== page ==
A total of 71% of used car buyers visit a dealer’s website before making their purchase.
Plus 57% of people say they visit a website to check the range of stock, 41% to check availability of a car for sale and 53% to check prices.
One in five looked for practical information like opening hours and contact details while location maps were sought by 13% of visitors.
The finding is included in the latest buyer behaviour survey* for Auto Trader.
Based on interviews with 1,300 new and used car customers, it revealed a higher proportion of visits to car supermarket websites, at 78%, and independents at 75%.
The proportion visiting a franchised website was slightly lower at 61%.
When asked what information they look for in a dealer website, most buyers focus on stock.
“The internet has fundamentally changed the way cars are bought and sold. Consumers do most of their research online when looking for their next car and this includes visiting dealers’ websites”, said Auto Trader’s market research director Nick King.
“Consumers don’t feel the need to contact dealers as much either; they simply turn up on a forecourt knowing exactly what they want to buy.”
But the research also suggests that dealer websites are increasingly used to build trust in the company from which they wish to buy, King said.
“Today, around one in 10 buyers actively look for customer testimonials on a dealer website.
A similar proportion seek background information on the dealership itself, such as how long it has been in business.”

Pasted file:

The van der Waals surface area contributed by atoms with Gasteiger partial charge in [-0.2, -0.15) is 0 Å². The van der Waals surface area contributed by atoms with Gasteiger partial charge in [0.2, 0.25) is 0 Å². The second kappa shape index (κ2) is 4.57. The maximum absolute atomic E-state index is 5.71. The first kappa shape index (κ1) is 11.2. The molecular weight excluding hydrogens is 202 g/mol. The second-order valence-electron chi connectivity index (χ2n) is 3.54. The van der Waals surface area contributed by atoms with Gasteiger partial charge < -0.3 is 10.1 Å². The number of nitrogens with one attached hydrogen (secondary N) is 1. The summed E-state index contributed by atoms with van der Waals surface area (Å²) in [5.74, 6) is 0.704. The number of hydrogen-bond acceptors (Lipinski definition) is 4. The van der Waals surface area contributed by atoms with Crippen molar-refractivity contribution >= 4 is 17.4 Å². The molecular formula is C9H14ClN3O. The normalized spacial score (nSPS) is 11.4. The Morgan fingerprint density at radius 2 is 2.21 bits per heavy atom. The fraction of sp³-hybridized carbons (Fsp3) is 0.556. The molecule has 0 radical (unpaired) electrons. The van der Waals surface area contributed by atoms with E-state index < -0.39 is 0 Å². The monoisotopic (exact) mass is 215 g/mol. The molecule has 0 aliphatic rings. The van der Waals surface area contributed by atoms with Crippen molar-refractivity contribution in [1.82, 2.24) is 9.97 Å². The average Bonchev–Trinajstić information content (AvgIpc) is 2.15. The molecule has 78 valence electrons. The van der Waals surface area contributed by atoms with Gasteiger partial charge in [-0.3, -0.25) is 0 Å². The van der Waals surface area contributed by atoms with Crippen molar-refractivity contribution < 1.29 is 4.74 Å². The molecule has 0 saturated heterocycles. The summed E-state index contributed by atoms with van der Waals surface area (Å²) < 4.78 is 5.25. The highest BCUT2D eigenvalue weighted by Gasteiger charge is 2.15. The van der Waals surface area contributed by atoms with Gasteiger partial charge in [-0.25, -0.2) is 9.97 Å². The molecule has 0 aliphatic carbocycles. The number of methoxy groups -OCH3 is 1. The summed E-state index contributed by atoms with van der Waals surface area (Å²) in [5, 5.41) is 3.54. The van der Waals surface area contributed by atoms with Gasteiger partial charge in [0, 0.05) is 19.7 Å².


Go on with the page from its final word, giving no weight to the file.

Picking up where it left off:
Building trust is an important factor in the success of family-owned business Chrome Motors, based in Macclesfield.
Managing director Danny Towns said its brand success had been built on an understanding the industry has changed, that customers have higher expectations and are better informed than they have ever been in the past.
“I would say that between 30 - 50% of our customers use our website to help build trust in our business,” he said.
“When they arrive on our forecourt and we talk to them about testimonials, they often tell us they’ve already seen them on our website. I would estimate that about half of our customers research us solely online before visiting in person and I’m very comfortable with that.
“Our website isn’t perfect yet, but it reflects our track record in supporting local community projects and reputation for providing excellence in customer service. Customers like that.
“Today we are all looking for the John Lewis-type experience. We want to feel warm and comfortable about doing business with a company. Reviews, testimonials and support for community projects help us achieve this.”
In the last year Chrome Motors has reported a leap in business, and Towns says this has come particularly from those in the local community. From an average of 50 - 60 sales per month last year, the company is now retailing between 90 - 100 cars every month.
* The Annual Buyer Behaviour Study (previously known as the Dealer Sourcing Study) was set up to get a better understanding of consumer behaviour and journeys when buying a car through franchise, independent and supermarket retailers.
The second study built on a pilot last year.
Consumer sales data was supplied to Auto Trader by participating dealers.
This was then supplied to research agency GfK. GfK conducted telephone surveys with 1,300 customers (624 franchise, 376 independents and 300 supermarkets) over a three month period, asking about their buying journey and experience.